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The Path to Gay RightsHow Activism and Coming Out Changed Public Opinion$
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Jeremiah J. Garretson

Print publication date: 2018

Print ISBN-13: 9781479822133

Published to NYU Press Scholarship Online: January 2019

DOI: 10.18574/nyu/9781479822133.001.0001

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The Capture of the Democratic Party and the Clinton Victory

The Capture of the Democratic Party and the Clinton Victory

Chapter:
(p.96) 4 The Capture of the Democratic Party and the Clinton Victory
Source:
The Path to Gay Rights
Author(s):

Jeremiah J. Garretson

Publisher:
NYU Press
DOI:10.18574/nyu/9781479822133.003.0004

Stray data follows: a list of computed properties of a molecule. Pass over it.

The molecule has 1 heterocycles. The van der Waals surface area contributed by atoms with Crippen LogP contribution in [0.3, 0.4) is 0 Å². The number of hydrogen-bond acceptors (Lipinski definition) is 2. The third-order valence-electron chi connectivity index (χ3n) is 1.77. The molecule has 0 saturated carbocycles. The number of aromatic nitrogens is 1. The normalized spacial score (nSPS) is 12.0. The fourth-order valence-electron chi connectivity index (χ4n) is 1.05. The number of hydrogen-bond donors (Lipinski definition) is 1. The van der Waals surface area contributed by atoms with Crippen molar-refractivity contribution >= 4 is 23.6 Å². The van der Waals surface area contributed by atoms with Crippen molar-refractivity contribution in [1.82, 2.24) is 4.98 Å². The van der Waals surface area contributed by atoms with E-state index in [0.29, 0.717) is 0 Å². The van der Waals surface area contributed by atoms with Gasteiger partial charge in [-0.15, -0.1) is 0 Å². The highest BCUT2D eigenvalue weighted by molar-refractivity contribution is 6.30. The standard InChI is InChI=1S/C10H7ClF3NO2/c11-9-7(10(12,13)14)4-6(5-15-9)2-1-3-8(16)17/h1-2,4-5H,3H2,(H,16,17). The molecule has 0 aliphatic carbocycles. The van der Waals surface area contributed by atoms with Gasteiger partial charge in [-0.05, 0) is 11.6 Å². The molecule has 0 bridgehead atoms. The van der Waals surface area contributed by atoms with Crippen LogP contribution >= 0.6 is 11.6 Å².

This chapter examines how the LGBTQ movement effectively moved the Democratic Party from opposition to LGBTQ rights to ardent supporters. Immediately after the development of LGBTQ urban enclaves discussed in the last chapter, liberal candidates for office began to support gay rights in order to secure votes and activist support for their campaigns. The liberal and urban wings of the party slowly embraced gay rights, but little change occurred among suburban and rural Democratic office holders until ACT-UP hit its peak years and broad media coverage of LGBTQ issues began in the early 1990s. One rural Democrat to support lesbian and gay rights in exchange for votes and campaign resources was Bill Clinton. Clinton’s 1992 campaign and the 1993 gay-in-the-military debate caused news coverage of LGBTQ issues to peak. Although most academics consider this to be when the Democratic party became supportive of gay rights, data analysis in this chapter shows that the party did not become uniformly supportive until after the mass public shifted more liberal on lesbian and gay rights in the later half of the 1990s.

Keywords:   Democratic Party, Democrats, Subconstituency politics, Bella Abzug, Human Rights Campaign, Ideal points, activism, Congress, Frank

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